Public grants to support diaper banks and diaper vouchers for families receiving welfare cash aid or food assistance would help struggling parents provide a basic need of early childhood and improve parental mental health and children’s well-being.
Policy Challenge: Low-Income Children and Caregivers are Harmed by Lack of Affordable Diapers
Diaper need—lacking sufficient diapers to keep an infant dry, comfortable, and healthy—is a common, distressing, and often hidden consequence of poverty in the United States. One in three families in the U.S. experiences diaper need, and 45 percent of U.S. children younger than three—5.2 million—live in low-income or poor families that struggle to provide diapers. Yet, for the most part, U.S. social policy does not recognize diapers as a necessity. Diapers are categorized as “unallowable expenses” under public programs that provide food for young children, including the Supplemental Nutrition Assistance Program (SNAP) and Women, Infants, and Children (WIC). Parents can use Temporary Assistance for Needy Families (TANF) or cash aid to purchase diapers, but the $75 average monthly diaper bill would alone use between 8% to 40% of the average monthly state TANF benefit. This has serious repercussions for parents and children. Children without clean diapers get more infections and rashes and can experience developmental delays, while their parents miss more work and school and experience more depression and anxiety. Poor parents utilize numerous distressing strategies to afford, stretch, and compensate for diapers, including: rarely leaving the house; going without food; limiting their children’s liquid intake; reusing soiled diapers; selling blood plasma; and creating makeshift diapers out of paper towels and duct tape. Cloth diapering in poverty is nearly impossible given housing constraints that limit access to personal washers and dryers, laws against washing diapers in public laundry facilities, and daycare center requirements for disposables.
Policy Solution: Offer Diaper Vouchers for Low-Income Families Through Federally Funded Grants
If they live near one, some parents cope with diaper need by utilizing diaper banks, which have proliferated in the U.S. since the mid-1990s. The country’s more than 300 diaper banks distributed 50 million diapers to 200,000 children in 2016, meeting only a fraction of the actual need. To improve access to diapers, California lawmakers approved $10 million for diaper distribution through food banks and passed AB 480: Diaper Assistance for CalWORKs Families, the country’s first state diaper voucher policy, in 2017. As a result, California TANF recipients with children younger than three became eligible for $30 monthly diaper vouchers. However, TANF vouchers are only currently available to parents who have welfare-to-work cases and have not timed out on their lifetime benefits. California is the only state pursuing these policy strategies to reduce diaper need. Additional tax-funded grants to support diaper banks and the expansion of diaper voucher eligibility to recipients of WIC, SNAP, and TANF cases covering any child under three years old would enable public programs to better address this fundamental need of early childhood. Given that all three programs—WIC, SNAP, and TANF—are federally funded and state administered, diaper voucher provisions would target policymakers at the national level for initial funding and state-level policymakers for implementation, specifically those who serve on legislative committees that address health and human services.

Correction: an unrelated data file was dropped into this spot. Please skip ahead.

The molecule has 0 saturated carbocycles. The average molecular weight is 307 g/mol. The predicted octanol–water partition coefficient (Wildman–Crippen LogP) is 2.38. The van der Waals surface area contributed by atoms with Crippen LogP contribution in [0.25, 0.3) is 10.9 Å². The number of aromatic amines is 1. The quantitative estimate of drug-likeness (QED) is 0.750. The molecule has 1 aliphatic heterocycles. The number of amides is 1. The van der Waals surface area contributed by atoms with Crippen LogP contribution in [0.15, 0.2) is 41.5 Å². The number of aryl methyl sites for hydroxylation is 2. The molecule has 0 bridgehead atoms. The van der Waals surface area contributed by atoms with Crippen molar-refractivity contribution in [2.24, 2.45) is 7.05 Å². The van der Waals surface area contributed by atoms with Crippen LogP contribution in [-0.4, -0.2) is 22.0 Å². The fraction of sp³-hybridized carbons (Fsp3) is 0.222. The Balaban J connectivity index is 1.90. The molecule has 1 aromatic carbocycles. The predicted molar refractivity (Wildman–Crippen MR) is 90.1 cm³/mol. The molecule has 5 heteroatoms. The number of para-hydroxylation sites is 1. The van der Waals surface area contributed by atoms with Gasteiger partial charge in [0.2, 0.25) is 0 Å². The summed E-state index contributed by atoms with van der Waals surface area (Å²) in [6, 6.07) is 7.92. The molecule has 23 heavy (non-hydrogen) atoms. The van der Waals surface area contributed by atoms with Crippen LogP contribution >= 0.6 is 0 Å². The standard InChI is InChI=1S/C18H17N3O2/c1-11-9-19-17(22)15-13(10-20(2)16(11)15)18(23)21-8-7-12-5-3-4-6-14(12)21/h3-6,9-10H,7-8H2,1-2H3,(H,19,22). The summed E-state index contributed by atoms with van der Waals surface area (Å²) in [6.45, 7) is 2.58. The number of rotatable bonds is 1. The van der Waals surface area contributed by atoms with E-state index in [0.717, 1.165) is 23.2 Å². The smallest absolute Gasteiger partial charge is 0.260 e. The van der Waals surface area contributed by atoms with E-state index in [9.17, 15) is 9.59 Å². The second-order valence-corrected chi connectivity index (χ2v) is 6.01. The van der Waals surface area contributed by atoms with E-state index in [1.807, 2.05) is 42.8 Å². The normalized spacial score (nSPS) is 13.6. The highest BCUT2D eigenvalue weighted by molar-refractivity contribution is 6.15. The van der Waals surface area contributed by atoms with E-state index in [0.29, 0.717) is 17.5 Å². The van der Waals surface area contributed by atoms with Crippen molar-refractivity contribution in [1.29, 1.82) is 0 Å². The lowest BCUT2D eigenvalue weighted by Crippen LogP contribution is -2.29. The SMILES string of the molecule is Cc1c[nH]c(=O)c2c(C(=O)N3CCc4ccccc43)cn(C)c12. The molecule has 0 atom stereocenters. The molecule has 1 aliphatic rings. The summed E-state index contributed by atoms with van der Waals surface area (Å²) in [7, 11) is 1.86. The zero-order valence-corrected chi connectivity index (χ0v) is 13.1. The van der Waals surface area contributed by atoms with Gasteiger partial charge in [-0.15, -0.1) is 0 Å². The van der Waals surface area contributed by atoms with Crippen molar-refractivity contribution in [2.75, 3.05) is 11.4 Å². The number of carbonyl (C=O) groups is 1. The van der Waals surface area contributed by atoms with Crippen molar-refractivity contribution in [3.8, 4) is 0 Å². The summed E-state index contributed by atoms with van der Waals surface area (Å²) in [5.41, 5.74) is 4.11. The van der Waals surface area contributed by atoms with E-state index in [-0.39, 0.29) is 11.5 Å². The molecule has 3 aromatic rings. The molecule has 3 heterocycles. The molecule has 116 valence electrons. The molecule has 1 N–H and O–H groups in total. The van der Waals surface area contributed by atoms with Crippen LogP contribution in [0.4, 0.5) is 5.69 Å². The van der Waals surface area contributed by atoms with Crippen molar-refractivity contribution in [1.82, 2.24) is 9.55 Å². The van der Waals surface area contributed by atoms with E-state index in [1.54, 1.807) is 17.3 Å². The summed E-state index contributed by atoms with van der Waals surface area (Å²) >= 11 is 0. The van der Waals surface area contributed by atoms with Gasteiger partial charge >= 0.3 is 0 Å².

As an initial step, this proposal recommends $25 million in competitive federal-level funding to support state demonstration projects testing the efficacy of diaper vouchers and diaper distribution programs. This would allow states to test the most feasible approaches to public support for diapers through existing needs-based programs that serve families with young children. States could apply for three-year grants through the Department of Health and Human Services Office of Family Assistance. Starting with a competitive demonstration grant program would encourage states and municipalities to identify best practices for the public provision of diapers through voucher programs and existing infrastructure, such as diaper banks, food banks, and TANF and WIC offices, and inform a future federal voucher program.